Industrial signaling is critical to both process control and personnel safety. Horns and strobes are necessary in order to alert workers to hazards such as gas accumulation and machine failure. They are only effective, however, if they are bright enough to be seen and loud enough to be heard. The right industrial alarm can cut through the noise of heavy industry, but it is important to know the ambient sound level, as well as the maximum sound level, to determine the right decibel level for a given area.
Determine the required safety level for your specific industry
Despite the crucial role that signaling technologies play in protecting employees, many companies still look strictly at minimum standards. With so much at stake, operators need to set a higher standard. Once they determine the required safety level for a specific manufacturing environment, operators can ask a range of questions to arrive at the right signaling devices that best protect their workers, normalize the flow of process conditions, and mitigate overall risk.
Industrial signaling includes audible signaling, visual signaling, and combined audible/visual signaling devices. With so many different aspects of signaling to consider, answering the following questions can effectively lead designers toward the ideal signaling technologies for any intended environment:
- What must you accomplish with the signal? An alarm? An evacuation notice?
- What potential hazards prompt you to install the signaling device?
- How loud is the ambient noise in the intended work environment?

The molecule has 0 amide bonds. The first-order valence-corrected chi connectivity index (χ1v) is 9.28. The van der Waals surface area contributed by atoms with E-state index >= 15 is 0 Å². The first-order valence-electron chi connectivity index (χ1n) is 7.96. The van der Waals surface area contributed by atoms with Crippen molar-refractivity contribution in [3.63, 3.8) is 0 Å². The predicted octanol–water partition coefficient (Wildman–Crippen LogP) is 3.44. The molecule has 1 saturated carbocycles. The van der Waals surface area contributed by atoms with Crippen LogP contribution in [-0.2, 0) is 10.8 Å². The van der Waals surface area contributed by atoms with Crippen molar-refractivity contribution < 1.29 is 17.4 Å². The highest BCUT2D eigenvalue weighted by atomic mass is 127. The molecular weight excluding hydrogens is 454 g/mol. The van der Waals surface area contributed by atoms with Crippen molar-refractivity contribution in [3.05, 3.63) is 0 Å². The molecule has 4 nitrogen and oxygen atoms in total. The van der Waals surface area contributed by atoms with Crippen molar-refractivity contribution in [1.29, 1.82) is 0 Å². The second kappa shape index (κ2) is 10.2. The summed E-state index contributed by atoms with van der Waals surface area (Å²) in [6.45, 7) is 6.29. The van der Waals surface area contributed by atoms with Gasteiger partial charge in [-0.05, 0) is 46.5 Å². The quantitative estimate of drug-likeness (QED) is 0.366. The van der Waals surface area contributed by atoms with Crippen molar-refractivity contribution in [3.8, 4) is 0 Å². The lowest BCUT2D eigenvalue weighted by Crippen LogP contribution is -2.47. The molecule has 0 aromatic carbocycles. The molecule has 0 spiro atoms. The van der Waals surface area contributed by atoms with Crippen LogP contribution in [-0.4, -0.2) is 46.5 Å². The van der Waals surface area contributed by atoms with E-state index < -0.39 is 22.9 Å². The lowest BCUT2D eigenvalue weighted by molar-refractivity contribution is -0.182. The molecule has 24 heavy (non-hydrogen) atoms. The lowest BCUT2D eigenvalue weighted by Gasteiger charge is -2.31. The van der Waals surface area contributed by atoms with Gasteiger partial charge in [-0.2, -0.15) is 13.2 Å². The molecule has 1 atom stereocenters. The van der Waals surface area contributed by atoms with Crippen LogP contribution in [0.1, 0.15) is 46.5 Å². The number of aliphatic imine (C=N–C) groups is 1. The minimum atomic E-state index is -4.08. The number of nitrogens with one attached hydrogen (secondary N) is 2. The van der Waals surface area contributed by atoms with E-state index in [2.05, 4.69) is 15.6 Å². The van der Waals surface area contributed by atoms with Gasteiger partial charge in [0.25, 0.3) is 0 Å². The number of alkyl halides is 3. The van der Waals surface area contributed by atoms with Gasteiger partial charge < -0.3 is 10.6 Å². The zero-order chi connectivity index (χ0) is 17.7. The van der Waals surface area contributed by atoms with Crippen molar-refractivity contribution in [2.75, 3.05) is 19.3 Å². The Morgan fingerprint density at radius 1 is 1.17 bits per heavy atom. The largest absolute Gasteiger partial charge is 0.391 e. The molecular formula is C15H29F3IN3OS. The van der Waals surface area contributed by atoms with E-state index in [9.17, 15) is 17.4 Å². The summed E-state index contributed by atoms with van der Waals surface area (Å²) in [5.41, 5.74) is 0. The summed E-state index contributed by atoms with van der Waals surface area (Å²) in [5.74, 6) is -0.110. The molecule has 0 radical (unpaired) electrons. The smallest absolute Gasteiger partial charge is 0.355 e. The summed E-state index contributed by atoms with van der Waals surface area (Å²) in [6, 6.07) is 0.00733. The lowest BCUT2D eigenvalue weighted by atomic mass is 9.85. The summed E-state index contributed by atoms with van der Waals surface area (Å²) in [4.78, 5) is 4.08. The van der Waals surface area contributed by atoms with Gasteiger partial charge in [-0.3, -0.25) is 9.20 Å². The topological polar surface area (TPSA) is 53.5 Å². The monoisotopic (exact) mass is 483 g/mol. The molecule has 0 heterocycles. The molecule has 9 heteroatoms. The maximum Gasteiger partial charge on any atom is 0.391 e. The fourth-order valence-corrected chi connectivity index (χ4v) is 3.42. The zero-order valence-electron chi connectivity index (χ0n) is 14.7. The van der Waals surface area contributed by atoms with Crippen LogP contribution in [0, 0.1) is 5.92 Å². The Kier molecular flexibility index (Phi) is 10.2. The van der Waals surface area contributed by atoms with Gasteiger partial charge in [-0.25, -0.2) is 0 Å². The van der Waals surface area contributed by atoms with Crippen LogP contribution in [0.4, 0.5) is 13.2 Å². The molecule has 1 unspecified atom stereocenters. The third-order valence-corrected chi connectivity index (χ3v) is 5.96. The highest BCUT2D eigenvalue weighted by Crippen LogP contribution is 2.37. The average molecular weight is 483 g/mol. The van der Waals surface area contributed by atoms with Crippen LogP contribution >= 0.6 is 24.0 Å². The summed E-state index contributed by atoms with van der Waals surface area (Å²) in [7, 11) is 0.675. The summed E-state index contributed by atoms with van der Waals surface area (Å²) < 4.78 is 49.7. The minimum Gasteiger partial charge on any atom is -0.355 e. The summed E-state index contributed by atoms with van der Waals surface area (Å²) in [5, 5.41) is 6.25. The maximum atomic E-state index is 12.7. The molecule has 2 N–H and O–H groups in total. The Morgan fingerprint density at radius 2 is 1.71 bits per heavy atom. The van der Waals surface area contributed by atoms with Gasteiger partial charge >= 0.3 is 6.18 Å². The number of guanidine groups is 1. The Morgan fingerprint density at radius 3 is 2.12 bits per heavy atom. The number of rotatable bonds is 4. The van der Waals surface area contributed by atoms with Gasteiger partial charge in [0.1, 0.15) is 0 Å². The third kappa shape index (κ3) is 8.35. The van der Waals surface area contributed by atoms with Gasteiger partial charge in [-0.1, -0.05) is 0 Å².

- Within what area around a machine will people be able to hear an alarm or see a strobe?
- How far does sound travel in the intended space?
- What personnel are in the room and where are they located vis a vis the alarm or strobe?
Addressing these concerns provides a good first step towards ensuring safety. However, meeting alarm specifications such as decibels (sound) or lumens (light) is not enough to guarantee the required response by personnel. In order to be effective in alerting personnel, one must consider the following three indispensable dimensions:
The personnel dimension:
This includes restrictions due to ear and eye protection.
The special conditions dimension:
The spatial dimension:
Pfannenberg “3D-Coverage” for your alarm notification planning
Pfannenberg’s innovative “3D-Coverage” does not overlook these considerations. For example, Pfannenberg retrofitted a wastewater treatment facility in Tonawanda, NY with chlorine gas alarms. The previous system required 50 devices to cover the facility. Using the 3D approach, Pfannenberg put together a design that integrated its PATROL® and PYRA® systems.
These achieved a higher level of coverage with only 20 devices, saving the facility money while simultaneously improving its safety. When it comes to signal processing, Pfannenberg’s 3D coverage brings the vision that can help you find the right approach for both your workplace and your personnel.
Coverage example depending on the ambient level: